Bamboo Building. The rafters are up, walls are being built, and the concrete ground-level floor has been poured and smoothed over at the CCT's Kerith Ravine Retreat and Community Resource Center in Malungon, Sarangani Province. The building , to be made mostly of bamboo, was designed by Arch. Rosario “Ning” Encarnacion-Tan, an internationally renowned Filipino architect and a pioneer in applying the principles of traditional Filipino architecture to contemporary design, mainly through the use of bamboo and other local material.
Like the traditional Filipino bahay kubo, the community center will be raised from the ground. It will have bamboo walls and a cogon grass roof. Most of the silong or ground floor will be left open.
But why bamboo? In an interview with Marge Enriquez of the Philippine Daily Inquirer, Arch. Tan explained that bamboo is as sturdy as steel in tensile strength and strong as concrete in compressive strength. She explained that unlike some materials from the earth such as marble ,bamboo can be replenished, and compared with trees that take ten years or more to reach maturity, bamboo is ready to use for construction purposes in five years. She also said that bamboo can thrive in subsoil. As for organizations like CCT that are involved in community work and job generation, bamboo is a wise choice as building material because during processing, the money goes mostly to labor rather than the material.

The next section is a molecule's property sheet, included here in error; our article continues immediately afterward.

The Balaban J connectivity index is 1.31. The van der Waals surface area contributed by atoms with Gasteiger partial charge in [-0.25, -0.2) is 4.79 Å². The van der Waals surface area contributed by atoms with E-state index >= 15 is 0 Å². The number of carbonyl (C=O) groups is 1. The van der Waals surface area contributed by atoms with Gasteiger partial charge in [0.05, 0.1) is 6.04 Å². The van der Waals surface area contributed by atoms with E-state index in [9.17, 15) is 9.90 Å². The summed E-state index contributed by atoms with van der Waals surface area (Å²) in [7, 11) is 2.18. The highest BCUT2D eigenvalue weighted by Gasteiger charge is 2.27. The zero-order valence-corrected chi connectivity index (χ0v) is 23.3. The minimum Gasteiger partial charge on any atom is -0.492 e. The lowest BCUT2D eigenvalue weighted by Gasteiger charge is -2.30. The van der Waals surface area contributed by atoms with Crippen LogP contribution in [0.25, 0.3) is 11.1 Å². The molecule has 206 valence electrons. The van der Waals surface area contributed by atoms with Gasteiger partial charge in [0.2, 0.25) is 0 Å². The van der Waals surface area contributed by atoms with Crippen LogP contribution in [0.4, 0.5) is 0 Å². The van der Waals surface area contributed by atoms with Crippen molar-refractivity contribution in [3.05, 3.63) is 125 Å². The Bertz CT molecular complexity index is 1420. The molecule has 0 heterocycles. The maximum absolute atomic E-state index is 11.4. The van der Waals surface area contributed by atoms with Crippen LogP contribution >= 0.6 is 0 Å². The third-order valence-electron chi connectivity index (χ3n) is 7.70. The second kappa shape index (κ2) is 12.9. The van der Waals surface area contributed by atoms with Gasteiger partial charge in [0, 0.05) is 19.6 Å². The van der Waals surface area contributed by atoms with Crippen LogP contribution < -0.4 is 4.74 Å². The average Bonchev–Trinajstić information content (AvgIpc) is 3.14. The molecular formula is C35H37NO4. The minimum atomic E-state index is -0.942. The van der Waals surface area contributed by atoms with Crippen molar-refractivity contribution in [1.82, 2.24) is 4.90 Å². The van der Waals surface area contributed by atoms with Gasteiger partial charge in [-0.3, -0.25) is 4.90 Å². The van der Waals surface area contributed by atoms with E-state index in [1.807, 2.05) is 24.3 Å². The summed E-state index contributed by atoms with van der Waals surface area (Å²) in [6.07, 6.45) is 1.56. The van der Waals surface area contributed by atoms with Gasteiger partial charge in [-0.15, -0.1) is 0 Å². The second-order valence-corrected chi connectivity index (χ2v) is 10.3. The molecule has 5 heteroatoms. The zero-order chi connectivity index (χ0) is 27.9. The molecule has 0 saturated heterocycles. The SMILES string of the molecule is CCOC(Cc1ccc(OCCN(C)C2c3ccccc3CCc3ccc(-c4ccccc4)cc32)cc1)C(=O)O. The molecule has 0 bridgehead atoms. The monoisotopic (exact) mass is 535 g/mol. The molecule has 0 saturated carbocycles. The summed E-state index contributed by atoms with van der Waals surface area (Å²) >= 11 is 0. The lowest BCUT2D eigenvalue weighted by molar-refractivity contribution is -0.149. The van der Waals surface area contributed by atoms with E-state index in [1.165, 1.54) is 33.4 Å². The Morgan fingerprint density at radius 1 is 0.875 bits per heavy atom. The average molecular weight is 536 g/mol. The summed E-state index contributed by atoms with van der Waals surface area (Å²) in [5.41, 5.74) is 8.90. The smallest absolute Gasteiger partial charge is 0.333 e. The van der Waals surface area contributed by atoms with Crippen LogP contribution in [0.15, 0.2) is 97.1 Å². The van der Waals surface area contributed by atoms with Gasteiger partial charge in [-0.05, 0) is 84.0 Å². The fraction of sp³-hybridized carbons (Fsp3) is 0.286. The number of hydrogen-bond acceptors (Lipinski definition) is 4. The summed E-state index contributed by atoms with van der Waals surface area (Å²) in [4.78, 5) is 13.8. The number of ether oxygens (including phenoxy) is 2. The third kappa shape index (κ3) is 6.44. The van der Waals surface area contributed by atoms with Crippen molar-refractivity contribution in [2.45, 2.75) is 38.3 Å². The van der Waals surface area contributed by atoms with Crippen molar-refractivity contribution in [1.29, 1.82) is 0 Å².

CCT Services. Kerith Ravine is one of 19 CCT branch offices that have been converted into community centers this year. Each community center houses facilities for CCT services such as micro finance, pre-school education, basic medical check-ups, and skills training. When complete, Kerith Ravine will have a clinic,a pharmacy, a water station, and restrooms on the ground floor. A worship hall with a 160-seating capacity, a library, an office, and a classroom will be on the second floor.
Although the architecture of the Malungon community center is Filipino, its name is Hebrew. The center was named after Kerith Ravine in I Kings 17 in the Bible, the place where the prophet Elijah stayed for a few years while Israel underwent a drought.
|When complete, the Kerith Ravine Community Resource Center will look like this.|